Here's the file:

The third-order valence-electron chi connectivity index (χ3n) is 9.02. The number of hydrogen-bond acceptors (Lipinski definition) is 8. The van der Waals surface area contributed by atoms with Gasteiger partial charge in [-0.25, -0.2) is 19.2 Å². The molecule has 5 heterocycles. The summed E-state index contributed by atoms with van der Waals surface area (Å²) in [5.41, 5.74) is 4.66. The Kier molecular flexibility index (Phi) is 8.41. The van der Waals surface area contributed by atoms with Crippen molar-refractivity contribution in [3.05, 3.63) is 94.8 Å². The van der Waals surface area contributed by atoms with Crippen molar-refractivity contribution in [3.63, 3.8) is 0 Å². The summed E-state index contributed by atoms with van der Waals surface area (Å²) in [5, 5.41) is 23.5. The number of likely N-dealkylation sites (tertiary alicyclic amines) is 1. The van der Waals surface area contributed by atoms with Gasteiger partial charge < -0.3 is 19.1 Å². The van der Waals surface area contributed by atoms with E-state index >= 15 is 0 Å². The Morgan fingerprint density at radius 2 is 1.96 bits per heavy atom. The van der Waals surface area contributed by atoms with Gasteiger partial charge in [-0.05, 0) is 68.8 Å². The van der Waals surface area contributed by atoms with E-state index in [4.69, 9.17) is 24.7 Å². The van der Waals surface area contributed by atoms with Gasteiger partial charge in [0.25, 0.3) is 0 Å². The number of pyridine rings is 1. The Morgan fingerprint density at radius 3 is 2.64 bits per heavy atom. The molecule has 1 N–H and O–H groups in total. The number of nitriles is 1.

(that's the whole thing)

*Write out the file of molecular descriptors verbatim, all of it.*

The third-order valence-electron chi connectivity index (χ3n) is 9.02. The number of hydrogen-bond acceptors (Lipinski definition) is 8. The van der Waals surface area contributed by atoms with Gasteiger partial charge in [-0.25, -0.2) is 19.2 Å². The molecule has 5 heterocycles. The summed E-state index contributed by atoms with van der Waals surface area (Å²) in [5.41, 5.74) is 4.66. The Kier molecular flexibility index (Phi) is 8.41. The van der Waals surface area contributed by atoms with Crippen molar-refractivity contribution in [3.05, 3.63) is 94.8 Å². The van der Waals surface area contributed by atoms with Crippen molar-refractivity contribution in [3.63, 3.8) is 0 Å². The summed E-state index contributed by atoms with van der Waals surface area (Å²) in [5, 5.41) is 23.5. The number of likely N-dealkylation sites (tertiary alicyclic amines) is 1. The van der Waals surface area contributed by atoms with Gasteiger partial charge < -0.3 is 19.1 Å². The van der Waals surface area contributed by atoms with E-state index >= 15 is 0 Å². The Morgan fingerprint density at radius 2 is 1.96 bits per heavy atom. The van der Waals surface area contributed by atoms with Gasteiger partial charge in [-0.05, 0) is 68.8 Å². The van der Waals surface area contributed by atoms with E-state index in [4.69, 9.17) is 24.7 Å². The van der Waals surface area contributed by atoms with Gasteiger partial charge in [0.25, 0.3) is 0 Å². The number of pyridine rings is 1. The Morgan fingerprint density at radius 3 is 2.64 bits per heavy atom. The molecule has 1 N–H and O–H groups in total. The number of nitriles is 1.